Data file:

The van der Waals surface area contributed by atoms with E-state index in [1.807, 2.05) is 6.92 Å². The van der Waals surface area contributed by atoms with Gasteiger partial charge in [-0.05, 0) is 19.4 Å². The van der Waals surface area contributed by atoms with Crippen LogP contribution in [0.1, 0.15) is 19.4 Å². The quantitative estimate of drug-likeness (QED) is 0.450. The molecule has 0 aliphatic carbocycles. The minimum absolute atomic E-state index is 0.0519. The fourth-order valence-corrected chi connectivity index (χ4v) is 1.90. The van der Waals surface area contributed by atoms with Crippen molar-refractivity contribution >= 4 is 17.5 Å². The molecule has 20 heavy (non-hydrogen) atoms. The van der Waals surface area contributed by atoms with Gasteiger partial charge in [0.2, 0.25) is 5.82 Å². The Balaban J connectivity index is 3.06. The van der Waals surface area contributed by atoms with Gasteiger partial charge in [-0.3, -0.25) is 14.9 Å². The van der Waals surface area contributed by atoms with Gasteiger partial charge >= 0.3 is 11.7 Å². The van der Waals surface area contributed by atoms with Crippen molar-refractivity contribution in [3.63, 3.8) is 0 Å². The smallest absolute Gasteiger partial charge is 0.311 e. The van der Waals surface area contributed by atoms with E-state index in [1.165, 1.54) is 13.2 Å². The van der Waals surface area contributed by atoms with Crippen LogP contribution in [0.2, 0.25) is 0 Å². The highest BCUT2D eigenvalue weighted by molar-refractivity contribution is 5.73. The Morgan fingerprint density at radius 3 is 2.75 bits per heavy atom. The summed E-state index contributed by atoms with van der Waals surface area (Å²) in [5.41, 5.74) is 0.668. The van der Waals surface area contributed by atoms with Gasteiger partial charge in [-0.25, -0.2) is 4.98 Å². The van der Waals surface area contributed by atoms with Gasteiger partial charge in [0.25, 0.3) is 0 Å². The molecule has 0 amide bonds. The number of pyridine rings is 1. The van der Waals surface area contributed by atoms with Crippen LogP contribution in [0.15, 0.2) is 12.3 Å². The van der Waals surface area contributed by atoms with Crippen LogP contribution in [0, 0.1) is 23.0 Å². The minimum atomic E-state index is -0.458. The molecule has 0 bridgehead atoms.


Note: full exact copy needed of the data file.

The van der Waals surface area contributed by atoms with E-state index in [1.807, 2.05) is 6.92 Å². The van der Waals surface area contributed by atoms with Gasteiger partial charge in [-0.05, 0) is 19.4 Å². The van der Waals surface area contributed by atoms with Crippen LogP contribution in [0.1, 0.15) is 19.4 Å². The quantitative estimate of drug-likeness (QED) is 0.450. The molecule has 0 aliphatic carbocycles. The minimum absolute atomic E-state index is 0.0519. The fourth-order valence-corrected chi connectivity index (χ4v) is 1.90. The van der Waals surface area contributed by atoms with Crippen molar-refractivity contribution >= 4 is 17.5 Å². The molecule has 20 heavy (non-hydrogen) atoms. The van der Waals surface area contributed by atoms with Gasteiger partial charge in [0.2, 0.25) is 5.82 Å². The Balaban J connectivity index is 3.06. The van der Waals surface area contributed by atoms with Gasteiger partial charge in [-0.3, -0.25) is 14.9 Å². The van der Waals surface area contributed by atoms with Gasteiger partial charge >= 0.3 is 11.7 Å². The van der Waals surface area contributed by atoms with Crippen molar-refractivity contribution in [3.63, 3.8) is 0 Å². The smallest absolute Gasteiger partial charge is 0.311 e. The van der Waals surface area contributed by atoms with E-state index in [1.165, 1.54) is 13.2 Å². The van der Waals surface area contributed by atoms with Crippen LogP contribution in [0.2, 0.25) is 0 Å². The highest BCUT2D eigenvalue weighted by molar-refractivity contribution is 5.73. The Morgan fingerprint density at radius 3 is 2.75 bits per heavy atom. The summed E-state index contributed by atoms with van der Waals surface area (Å²) in [5.41, 5.74) is 0.668. The van der Waals surface area contributed by atoms with Gasteiger partial charge in [-0.25, -0.2) is 4.98 Å². The van der Waals surface area contributed by atoms with Gasteiger partial charge in [0.25, 0.3) is 0 Å². The molecule has 0 amide bonds. The number of pyridine rings is 1. The van der Waals surface area contributed by atoms with Crippen LogP contribution in [0.15, 0.2) is 12.3 Å². The van der Waals surface area contributed by atoms with Crippen LogP contribution in [0, 0.1) is 23.0 Å². The minimum atomic E-state index is -0.458. The molecule has 0 bridgehead atoms.